Simone Martini

‘The Annunciation’, section, by Simone Martini

Simone Martini ( c. 1284–1344) was a medieval Sienese artist. Check out the tartan style cloak on the angel! And Mary is interestingly defensive and worried looking on receiving the annunciation of the angel.
But I think my favourite thing about this sumptuous piece of blazing gold art is the detail…

    

Giotto’s frescos in the Arena Chapel: Joachim & Anne

Joachim and Anne were a barren couple, desperate for a child, when one day, as Joachim was out in the fields, Anne received a vision from an angel, an annunciation. She learned that she would at last conceive a child.

Little did Anne know that meanwhile her husband Joachim had received a vision too, learning that they would have a child and that she would be called Mary.

Giotto depicts the ecstatic husband and wife embracing with joy, having both received these great tidings. The embrace is touching and very tender, and the birth of the Virgin Mary herself approaches, making this a wonderful moment. But I cannot help my eye wandering to the woman who stands half-cloaked in the centre of festivities, staring out from the darkness of her robes. There is something disturbing about her presence.

The Magdalene in a Strasbourg Cathedral tympanum

Tympanum from Strasbourg Cathedral, Gothic style – closeup of Mary Magdalene

The expression on Magdalene’s face is breathtaking here. The way she clasps one of her own hands in another makes me feel as though she wishes to hold Christ’s hand in hers but knows she cannot; he is dead and all she can do is stare and hold back despair even as her heart sinks inside her and she falls to sit, the weight of grief too heavy to stand.

Now we are they who weep, and trembling keep
Vigil, with wrung heart in a sighing breast,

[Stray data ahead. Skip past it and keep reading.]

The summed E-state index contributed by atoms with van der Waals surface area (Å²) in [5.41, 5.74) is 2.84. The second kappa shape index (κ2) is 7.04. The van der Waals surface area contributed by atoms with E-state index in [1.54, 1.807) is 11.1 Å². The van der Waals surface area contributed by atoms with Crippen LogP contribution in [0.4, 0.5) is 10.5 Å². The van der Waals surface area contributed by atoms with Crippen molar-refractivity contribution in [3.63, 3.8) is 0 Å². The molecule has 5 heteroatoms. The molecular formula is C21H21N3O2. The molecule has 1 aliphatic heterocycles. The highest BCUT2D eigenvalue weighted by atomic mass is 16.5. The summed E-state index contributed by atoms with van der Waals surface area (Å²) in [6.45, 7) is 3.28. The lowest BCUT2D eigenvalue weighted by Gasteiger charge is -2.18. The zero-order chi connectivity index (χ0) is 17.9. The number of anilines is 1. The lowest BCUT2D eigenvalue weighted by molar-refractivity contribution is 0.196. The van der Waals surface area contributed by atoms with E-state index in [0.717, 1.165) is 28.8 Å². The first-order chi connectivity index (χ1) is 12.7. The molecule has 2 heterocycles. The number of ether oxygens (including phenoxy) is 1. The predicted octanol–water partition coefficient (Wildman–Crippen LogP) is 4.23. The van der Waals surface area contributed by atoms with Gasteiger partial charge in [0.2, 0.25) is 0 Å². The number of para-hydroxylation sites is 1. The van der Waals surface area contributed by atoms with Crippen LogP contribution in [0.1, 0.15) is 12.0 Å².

While slow time creeps, and slow the shadows creep.

– Christina Rossetti, from ‘A Song for All Maries’

Chartres Cathedral

Chartres Cathedral, Old Testament jamb figures including (from the left) Melchizedek, Abraham with Isaac, Moses, Samuel, and David c. 1205

I can’t stop gazing at this door jamb sculpture from the Gothic Chartres Cathedral. Abraham holds his son Isaac, ready to sacrifice him with the knife (half broken unfortunately) held high to cut Isaac’s throat. But Abraham is turning away from his son, craning his neck because, if you look closely enough, you’ll see there is an angel emerging from above him…He will not have to sacrifice his own son. And underneath their feet is the ram, who will replace the boy Isaac as sacrifice.

Notre-Dame de Paris

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Notre Dame de Paris 2 by Albert Lebourg

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Notre Dame de Paris by ~NeworldPhoto on deviantart

‘That most terrible church of the most glorious Virgin Mary, mother of God, deservedly shines out, like the sun among stars. And although some speakers, by their own free judgment, because [they are] able to see only a few things easily, may say that some other is more beautiful, I believe however, respectfully, that, if they attend more diligently to the whole and the parts, they will quickly retract this opinion.’
—Jean de Jandun, Tractatus de laudibus Parisius

Saint Lazare Cathedral

The Magi

The Romanesque Cathedral of Saint Lazare/Autun contains several unique and intriguing carvings, including the Magi sleeping – although notice the angel touches one of them, and his eyes have just popped open!

The nude figure of Eve is also fascinating. Notice how the vines and foliage of the garden have a distinctly serpentine quality to them.

Eve

Opus Anglicanum

Felbrigge Psalter, 13th century

Did you know that England was famous for its needlework in the Middle Ages? Known as Opus Anglicanum, English artistic embroidered products became popular throughout Europe during the Anglo-Saxon period but continued to be renowned up the 14th century.

Although much of the work was done by men (in the later period often in professional urban workshops), there were also associations with religious women and Opus Anglicanum. The example above is thought to be done by Anne de Felbrigge in the 13th century and appears on the binding of a Psalter.